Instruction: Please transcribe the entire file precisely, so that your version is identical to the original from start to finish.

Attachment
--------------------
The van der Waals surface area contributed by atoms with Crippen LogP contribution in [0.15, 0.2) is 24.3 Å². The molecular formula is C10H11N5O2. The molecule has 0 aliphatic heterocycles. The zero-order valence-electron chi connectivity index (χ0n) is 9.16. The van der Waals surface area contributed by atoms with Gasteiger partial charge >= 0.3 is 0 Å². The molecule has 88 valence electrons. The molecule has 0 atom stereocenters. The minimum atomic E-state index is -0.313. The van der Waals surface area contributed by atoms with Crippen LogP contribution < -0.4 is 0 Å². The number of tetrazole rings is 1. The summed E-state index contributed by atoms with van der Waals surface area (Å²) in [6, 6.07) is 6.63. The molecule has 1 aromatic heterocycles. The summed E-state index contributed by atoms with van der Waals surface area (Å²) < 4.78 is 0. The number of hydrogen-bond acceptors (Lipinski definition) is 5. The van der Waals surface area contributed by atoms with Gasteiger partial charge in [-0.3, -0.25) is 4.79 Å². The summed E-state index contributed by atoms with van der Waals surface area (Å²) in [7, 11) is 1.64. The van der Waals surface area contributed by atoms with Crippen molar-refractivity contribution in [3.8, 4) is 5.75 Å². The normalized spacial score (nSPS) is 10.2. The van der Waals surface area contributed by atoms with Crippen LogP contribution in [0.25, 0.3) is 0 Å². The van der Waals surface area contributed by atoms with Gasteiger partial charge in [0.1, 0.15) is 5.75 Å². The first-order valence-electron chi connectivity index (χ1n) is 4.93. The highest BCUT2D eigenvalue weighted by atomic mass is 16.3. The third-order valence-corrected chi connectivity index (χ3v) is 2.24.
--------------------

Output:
The van der Waals surface area contributed by atoms with Crippen LogP contribution in [0.15, 0.2) is 24.3 Å². The molecular formula is C10H11N5O2. The molecule has 0 aliphatic heterocycles. The zero-order valence-electron chi connectivity index (χ0n) is 9.16. The van der Waals surface area contributed by atoms with Gasteiger partial charge >= 0.3 is 0 Å². The molecule has 88 valence electrons. The molecule has 0 atom stereocenters. The minimum atomic E-state index is -0.313. The van der Waals surface area contributed by atoms with Crippen LogP contribution < -0.4 is 0 Å². The number of tetrazole rings is 1. The summed E-state index contributed by atoms with van der Waals surface area (Å²) in [6, 6.07) is 6.63. The molecule has 1 aromatic heterocycles. The summed E-state index contributed by atoms with van der Waals surface area (Å²) < 4.78 is 0. The number of hydrogen-bond acceptors (Lipinski definition) is 5. The van der Waals surface area contributed by atoms with Gasteiger partial charge in [-0.3, -0.25) is 4.79 Å². The summed E-state index contributed by atoms with van der Waals surface area (Å²) in [7, 11) is 1.64. The van der Waals surface area contributed by atoms with Crippen molar-refractivity contribution in [3.8, 4) is 5.75 Å². The normalized spacial score (nSPS) is 10.2. The van der Waals surface area contributed by atoms with Crippen LogP contribution in [0.25, 0.3) is 0 Å². The van der Waals surface area contributed by atoms with Gasteiger partial charge in [0.1, 0.15) is 5.75 Å². The first-order valence-electron chi connectivity index (χ1n) is 4.93. The highest BCUT2D eigenvalue weighted by atomic mass is 16.3. The third-order valence-corrected chi connectivity index (χ3v) is 2.24.